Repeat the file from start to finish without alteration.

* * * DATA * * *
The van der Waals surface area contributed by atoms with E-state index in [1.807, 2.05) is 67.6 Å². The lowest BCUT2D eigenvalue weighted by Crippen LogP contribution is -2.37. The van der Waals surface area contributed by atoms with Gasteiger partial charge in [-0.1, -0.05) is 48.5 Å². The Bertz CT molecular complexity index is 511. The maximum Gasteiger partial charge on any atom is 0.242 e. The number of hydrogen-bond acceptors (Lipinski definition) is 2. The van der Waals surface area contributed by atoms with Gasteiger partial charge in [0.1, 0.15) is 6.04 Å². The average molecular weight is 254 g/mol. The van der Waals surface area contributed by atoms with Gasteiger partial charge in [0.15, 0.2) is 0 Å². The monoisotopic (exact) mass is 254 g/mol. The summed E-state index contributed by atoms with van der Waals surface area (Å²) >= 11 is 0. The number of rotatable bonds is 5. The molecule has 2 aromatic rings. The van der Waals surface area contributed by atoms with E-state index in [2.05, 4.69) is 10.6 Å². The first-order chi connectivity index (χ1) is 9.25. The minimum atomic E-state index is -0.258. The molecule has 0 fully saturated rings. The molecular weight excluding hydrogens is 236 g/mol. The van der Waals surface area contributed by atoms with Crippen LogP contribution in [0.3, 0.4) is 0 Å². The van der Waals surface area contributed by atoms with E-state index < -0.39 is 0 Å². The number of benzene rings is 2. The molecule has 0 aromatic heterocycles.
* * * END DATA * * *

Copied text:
The van der Waals surface area contributed by atoms with E-state index in [1.807, 2.05) is 67.6 Å². The lowest BCUT2D eigenvalue weighted by Crippen LogP contribution is -2.37. The van der Waals surface area contributed by atoms with Gasteiger partial charge in [-0.1, -0.05) is 48.5 Å². The Bertz CT molecular complexity index is 511. The maximum Gasteiger partial charge on any atom is 0.242 e. The number of hydrogen-bond acceptors (Lipinski definition) is 2. The van der Waals surface area contributed by atoms with Gasteiger partial charge in [0.1, 0.15) is 6.04 Å². The average molecular weight is 254 g/mol. The van der Waals surface area contributed by atoms with Gasteiger partial charge in [0.15, 0.2) is 0 Å². The monoisotopic (exact) mass is 254 g/mol. The summed E-state index contributed by atoms with van der Waals surface area (Å²) >= 11 is 0. The number of rotatable bonds is 5. The molecule has 2 aromatic rings. The van der Waals surface area contributed by atoms with E-state index in [2.05, 4.69) is 10.6 Å². The first-order chi connectivity index (χ1) is 9.25. The minimum atomic E-state index is -0.258. The molecule has 0 fully saturated rings. The molecular weight excluding hydrogens is 236 g/mol. The van der Waals surface area contributed by atoms with Crippen LogP contribution in [0.3, 0.4) is 0 Å². The van der Waals surface area contributed by atoms with E-state index < -0.39 is 0 Å². The number of benzene rings is 2. The molecule has 0 aromatic heterocycles.